Services Release Findings of Internal Threat Reviews

WASHINGTON, Nov. 12, 2010 — The Army, Navy, Air Force and Marine Corps will update their poli­cies and pro­ce­dures to bet­ter assess inter­nal secu­ri­ty threats, accord­ing to reports the ser­vices filed this week in response to last year’s shoot­ing ram­page at Fort Hood, Texas.
In reports filed Nov. 9, ser­vice lead­ers wrote of the need for bet­ter coor­di­na­tion and infor­ma­tion shar­ing among the ser­vices, the Defense Depart­ment and out­side law enforce­ment agen­cies, as well as men­tal health pro­fes­sion­als, to pre­vent anoth­er pos­si­ble attack.

Maj. Nidal Hasan, an Army psy­chi­a­trist, is charged in the Nov. 5, 2009, shoot­ing at Fort Hood that left 13 dead and 43 wound­ed. A Defense Depart­ment report, “Pro­tect­ing the Force: Lessons from Fort Hood,” issued to Defense Sec­re­tary Robert M. Gates on Jan. 15, found that force-pro­tec­tion mea­sures focused sole­ly on exter­nal threats are no longer suf­fi­cient and alert­ed the depart­ment to the need for mon­i­tor­ing threats from “self-rad­i­cal­ized” mil­i­tary personnel. 

The department’s report rec­om­mend­ed that each ser­vice con­duct its own in-depth review of whether process­es and poli­cies are in place to detect such inter­nal threats and respond to pos­si­ble attacks. 

In the Army’s review, offi­cials said the ser­vice has imple­ment­ed or is tak­ing action on 66 of 79 rec­om­men­da­tions made in the department’s review. Some of those changes include: 

— Cre­at­ing the Threat Aware­ness and Report­ing Pro­gram to iden­ti­fy and report insid­er threats, empha­size aware­ness and report­ing and improve infor­ma­tion sharing; 

— Devel­op­ing the Inter­net-based iWatch and iSalute pro­grams, pat­terned after civil­ian Neigh­bor­hood Watch pro­grams, to elic­it reports of sus­pi­cious activ­i­ty, includ­ing pos­si­ble terrorism; 

— Pro­vid­ing secu­ri­ty offi­cers access to the Nation­al Crime Infor­ma­tion Center; 

— Estab­lish­ing the Army Per­son­nel Secu­ri­ty Inves­ti­ga­tion Cen­ter of Excel­lence at Aberdeen Prov­ing Ground, Md., to pro­vide for bet­ter secu­ri­ty screen­ing; and — Imple­ment­ing train­ing pro­grams for bet­ter infor­ma­tion shar­ing, improved inci­dent respons­es and anti-ter­ror­ism awareness.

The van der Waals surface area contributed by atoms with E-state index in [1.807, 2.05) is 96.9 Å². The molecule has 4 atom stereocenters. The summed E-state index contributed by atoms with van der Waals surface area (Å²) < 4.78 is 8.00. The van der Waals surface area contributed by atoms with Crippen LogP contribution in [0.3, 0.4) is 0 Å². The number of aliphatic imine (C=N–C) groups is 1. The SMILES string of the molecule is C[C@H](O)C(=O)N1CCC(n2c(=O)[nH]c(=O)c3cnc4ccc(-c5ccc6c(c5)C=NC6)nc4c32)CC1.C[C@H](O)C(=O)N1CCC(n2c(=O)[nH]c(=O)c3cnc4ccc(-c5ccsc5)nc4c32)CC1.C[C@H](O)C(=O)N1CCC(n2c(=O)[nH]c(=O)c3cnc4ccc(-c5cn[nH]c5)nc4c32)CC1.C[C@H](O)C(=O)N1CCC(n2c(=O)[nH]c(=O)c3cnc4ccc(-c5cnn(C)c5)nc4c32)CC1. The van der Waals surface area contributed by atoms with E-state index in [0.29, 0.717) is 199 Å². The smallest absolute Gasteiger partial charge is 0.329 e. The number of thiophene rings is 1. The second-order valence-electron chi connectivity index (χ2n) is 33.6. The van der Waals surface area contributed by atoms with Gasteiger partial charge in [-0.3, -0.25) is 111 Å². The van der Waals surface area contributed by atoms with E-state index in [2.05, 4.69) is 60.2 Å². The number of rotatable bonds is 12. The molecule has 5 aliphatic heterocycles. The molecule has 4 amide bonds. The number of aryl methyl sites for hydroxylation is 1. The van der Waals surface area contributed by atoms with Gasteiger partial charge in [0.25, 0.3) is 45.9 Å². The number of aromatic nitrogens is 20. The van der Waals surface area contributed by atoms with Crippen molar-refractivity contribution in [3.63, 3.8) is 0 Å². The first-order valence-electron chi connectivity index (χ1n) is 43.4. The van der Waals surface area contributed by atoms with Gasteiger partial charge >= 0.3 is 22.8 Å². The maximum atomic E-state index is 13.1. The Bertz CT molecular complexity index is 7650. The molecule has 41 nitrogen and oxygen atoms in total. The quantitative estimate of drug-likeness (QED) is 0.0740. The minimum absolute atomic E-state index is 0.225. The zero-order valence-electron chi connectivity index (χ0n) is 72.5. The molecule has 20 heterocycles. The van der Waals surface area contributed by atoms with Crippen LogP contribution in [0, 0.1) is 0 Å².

Lessons learned from the Fort Hood ram­page already have made the Army bet­ter pre­pared, Army Sec­re­tary John M. McHugh said dur­ing a Nov. 5 remem­brance cer­e­mo­ny at Fort Hood. “In my judg­ment, there is no ques­tion today that we are a stronger Army,” McHugh said. “We have learned from the things that unfold­ed that day, and we are a safer Army.” 

Army Chief of Staff Gen. George W. Casey Jr. agreed that the Army “has made good progress.” The ser­vice has improved effi­cien­cies in threat aware­ness and report­ing, coor­di­na­tion and shared intel­li­gence, and improved train­ing of base secu­ri­ty and readi­ness forces, he said. 

How­ev­er, Casey not­ed, “When you’re in the secu­ri­ty busi­ness, you’re nev­er done.” 

In the Air Force report, offi­cials wrote of the need for air­men to be “wing­men” in detect­ing inter­nal threats, which they note “is not an exact science.” 

“Unit lead­ers must col­lect iso­lat­ed bits of infor­ma­tion – like dis­parate points of light – to con­cen­trate into a sin­gle beam focused on pre­vent­ing vio­lence affect­ing Air Force per­son­nel and instal­la­tions,” it says. 

The Air Force team con­clud­ed that a “new force-pro­tec­tion cul­ture” is need­ed to pre­pare its unit lead­ers ade­quate­ly to find and act on inter­nal threats. 

Changes not­ed in the Air Force report include: 

— Train­ing all air­men to under­stand indi­ca­tors of threats; 

— Bet­ter infor­ma­tion shar­ing with fed­er­al, state, and local law enforce­ment agencies; 

— Updat­ing poli­cies, pro­ce­dures and prac­tices to bet­ter assess inter­nal risks; and 

— Rein­sti­tut­ing post-deploy­ment psy­cho­log­i­cal reviews and ensur­ing that such inter­views become rou­tine practice. 

In the Navy review, offi­cials cit­ed the impor­tance of lead­er­ship – “the oblig­a­tion to act and the dis­cre­tion avail­able to a com­man­der” – and the need to con­sid­er the impact of pro­posed poli­cies on civil­ian personnel. 

The Navy’s fol­low-up actions include 

— Exten­sive reviews dur­ing exer­cis­es to iden­ti­fy and man­age inter­nal threats and bet­ter share infor­ma­tion; and 

— Updates to Ship­board Force Pro­tec­tion Con­di­tion measures. 

The Marine Corps report­ed devel­op­ing a vio­lence pre­ven­tion and response pro­gram, revis­ing its law enforce­ment man­u­al to include best civil­ian prac­tices in tar­get­ed areas, and pro­vid­ing bet­ter infor­ma­tion sharing. 

The Marine Corps report also rec­om­mends field­ing an emer­gency call­ing sys­tem at all of its instal­la­tions that inte­grates mil­i­tary and civil­ian com­put­er-aid­ed dis­patch, as well as oth­er tech­ni­cal upgrades to bet­ter man­age and share information. 

U.S. Depart­ment of Defense
Office of the Assis­tant Sec­re­tary of Defense (Pub­lic Affairs) 

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